The second study was an open label randomised trial in patients with prior MI (median time since last MI was 22 months) (Pedersen, T. R., Faergeman, O., Kastelein, J. J. et al, 2005). Most trial participants were taking aspirin and beta blockers, but almost 2/3 were not taking ACE inhibitors or ARBs. Patients were assigned to higher intensity atorvastatin 80 mg once daily or lower intensity simvastatin (20 mg once daily). Further drug titration could be undertaken at 24 weeks within the study protocol, based on achieved total cholesterol levels. Twenty one percent of patients in the simvastatin group had their dose increased to 40 mg daily, and 6% of patients in the atorvastatin group had their dose reduced to 40 mg daily. At the end of the study, 23% were treated with simvastatin 40 mg daily and 13% with atorvastatin 40 mg daily. During treatment, patients in the atorvastatin group had lower levels of LDL cholesterol, total cholesterol, triglycerides and apolipoprotein B compared with the simvastatin group. HDL cholesterol and apolipoprotein A1 levels were higher in the simvastatin group compared with the atorvastatin group. Mean LDL cholesterol levels were 2.7 mmol/l in the simvastatin group and 2.1 mmol/l in the atorvastatin group.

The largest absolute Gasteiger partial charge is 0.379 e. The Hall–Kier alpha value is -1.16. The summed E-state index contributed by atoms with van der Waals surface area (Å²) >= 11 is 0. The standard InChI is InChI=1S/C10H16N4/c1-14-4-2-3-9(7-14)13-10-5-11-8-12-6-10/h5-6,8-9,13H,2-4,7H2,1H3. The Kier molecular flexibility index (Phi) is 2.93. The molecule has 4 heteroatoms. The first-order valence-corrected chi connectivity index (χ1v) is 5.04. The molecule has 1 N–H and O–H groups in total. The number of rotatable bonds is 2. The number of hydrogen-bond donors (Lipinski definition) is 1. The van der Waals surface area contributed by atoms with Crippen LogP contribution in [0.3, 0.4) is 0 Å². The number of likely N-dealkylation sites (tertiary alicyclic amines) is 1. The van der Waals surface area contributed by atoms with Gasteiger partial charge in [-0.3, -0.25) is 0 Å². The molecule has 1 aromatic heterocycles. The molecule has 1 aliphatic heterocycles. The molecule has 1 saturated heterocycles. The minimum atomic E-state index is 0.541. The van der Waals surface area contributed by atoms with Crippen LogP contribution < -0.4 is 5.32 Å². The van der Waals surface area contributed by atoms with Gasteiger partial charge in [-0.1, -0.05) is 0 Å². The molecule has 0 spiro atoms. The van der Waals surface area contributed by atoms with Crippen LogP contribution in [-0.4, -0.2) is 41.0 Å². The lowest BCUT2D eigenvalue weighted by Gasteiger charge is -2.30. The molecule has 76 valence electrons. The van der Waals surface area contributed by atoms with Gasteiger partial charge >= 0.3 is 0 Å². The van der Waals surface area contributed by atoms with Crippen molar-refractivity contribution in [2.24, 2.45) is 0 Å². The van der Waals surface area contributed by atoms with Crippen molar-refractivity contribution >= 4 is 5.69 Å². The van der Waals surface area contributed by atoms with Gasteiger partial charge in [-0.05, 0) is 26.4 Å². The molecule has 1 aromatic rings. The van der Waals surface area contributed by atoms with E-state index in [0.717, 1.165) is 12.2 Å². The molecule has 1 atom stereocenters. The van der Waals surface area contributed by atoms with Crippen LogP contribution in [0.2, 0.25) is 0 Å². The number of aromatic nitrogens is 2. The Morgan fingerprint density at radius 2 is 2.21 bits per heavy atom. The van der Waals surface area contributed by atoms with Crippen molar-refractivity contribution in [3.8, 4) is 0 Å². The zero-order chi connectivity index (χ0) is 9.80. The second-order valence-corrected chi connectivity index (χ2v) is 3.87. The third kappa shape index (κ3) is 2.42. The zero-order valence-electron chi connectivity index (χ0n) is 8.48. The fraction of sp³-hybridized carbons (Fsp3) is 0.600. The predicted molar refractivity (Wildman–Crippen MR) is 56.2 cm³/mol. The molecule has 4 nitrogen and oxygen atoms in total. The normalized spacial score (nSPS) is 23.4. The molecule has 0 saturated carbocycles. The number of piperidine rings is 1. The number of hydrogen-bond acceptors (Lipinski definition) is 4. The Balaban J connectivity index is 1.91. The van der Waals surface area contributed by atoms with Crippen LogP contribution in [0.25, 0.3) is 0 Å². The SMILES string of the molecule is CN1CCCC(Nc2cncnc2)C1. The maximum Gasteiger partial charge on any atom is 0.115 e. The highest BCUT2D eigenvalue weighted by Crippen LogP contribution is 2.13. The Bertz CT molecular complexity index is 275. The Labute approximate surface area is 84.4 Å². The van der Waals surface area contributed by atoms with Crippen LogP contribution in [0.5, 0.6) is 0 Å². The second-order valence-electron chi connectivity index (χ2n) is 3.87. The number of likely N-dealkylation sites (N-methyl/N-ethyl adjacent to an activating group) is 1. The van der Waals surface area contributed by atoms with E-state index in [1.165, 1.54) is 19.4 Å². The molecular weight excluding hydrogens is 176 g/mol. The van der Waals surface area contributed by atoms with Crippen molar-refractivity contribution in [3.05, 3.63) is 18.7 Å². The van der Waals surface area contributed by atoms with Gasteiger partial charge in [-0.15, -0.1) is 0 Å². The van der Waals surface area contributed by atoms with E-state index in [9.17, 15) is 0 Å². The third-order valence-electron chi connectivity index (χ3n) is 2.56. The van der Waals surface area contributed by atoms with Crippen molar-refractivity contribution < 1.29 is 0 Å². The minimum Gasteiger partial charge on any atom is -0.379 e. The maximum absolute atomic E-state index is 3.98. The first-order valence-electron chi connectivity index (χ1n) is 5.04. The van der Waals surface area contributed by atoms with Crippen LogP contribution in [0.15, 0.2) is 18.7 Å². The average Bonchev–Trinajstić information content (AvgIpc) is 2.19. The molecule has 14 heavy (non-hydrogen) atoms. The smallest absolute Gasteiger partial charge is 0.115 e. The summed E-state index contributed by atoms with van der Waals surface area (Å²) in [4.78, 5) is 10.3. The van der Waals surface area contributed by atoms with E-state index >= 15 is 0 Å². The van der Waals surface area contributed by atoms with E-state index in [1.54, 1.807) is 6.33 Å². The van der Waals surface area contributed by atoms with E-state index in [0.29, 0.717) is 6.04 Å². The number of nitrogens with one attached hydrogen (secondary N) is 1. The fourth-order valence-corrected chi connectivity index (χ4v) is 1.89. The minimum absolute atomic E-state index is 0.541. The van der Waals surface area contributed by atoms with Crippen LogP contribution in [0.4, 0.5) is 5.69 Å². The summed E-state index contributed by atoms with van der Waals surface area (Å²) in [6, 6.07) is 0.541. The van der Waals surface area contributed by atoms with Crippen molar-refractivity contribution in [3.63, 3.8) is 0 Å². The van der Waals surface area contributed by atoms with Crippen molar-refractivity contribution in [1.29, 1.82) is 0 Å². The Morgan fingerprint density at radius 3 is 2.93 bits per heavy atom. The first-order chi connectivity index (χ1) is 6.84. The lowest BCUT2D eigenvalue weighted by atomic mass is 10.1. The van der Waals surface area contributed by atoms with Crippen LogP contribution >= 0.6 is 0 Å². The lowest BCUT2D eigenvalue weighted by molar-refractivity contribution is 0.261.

For the primary endpoint of major coronary event (defined as coronary death, hospitalisation for nonfatal acute MI, or cardiac arrest with resuscitation) there was no significant difference in event rates between the two treatment groups during a median follow up of 4.8 years. There was a reduction in the nonfatal MI component of this primary endpoint with atorvastatin therapy compared with simvastatin treatment (HR 0.83, 95% CI 0.71 to 0.98). Atorvastatin treatment was associated with a reduction in the secondary endpoint of any CHD event (HR 0.84, 95% CI 0.76 to 0.91) and also a reduction in any major cardiovascular event (HR 0.87, 95% CI 0.78 to 0.98) compared with simvastatin treatment. There were no differences in cardiovascular or all cause mortality (Pedersen, T. R., Faergeman, O., Kastelein, J. J. et al, 2005).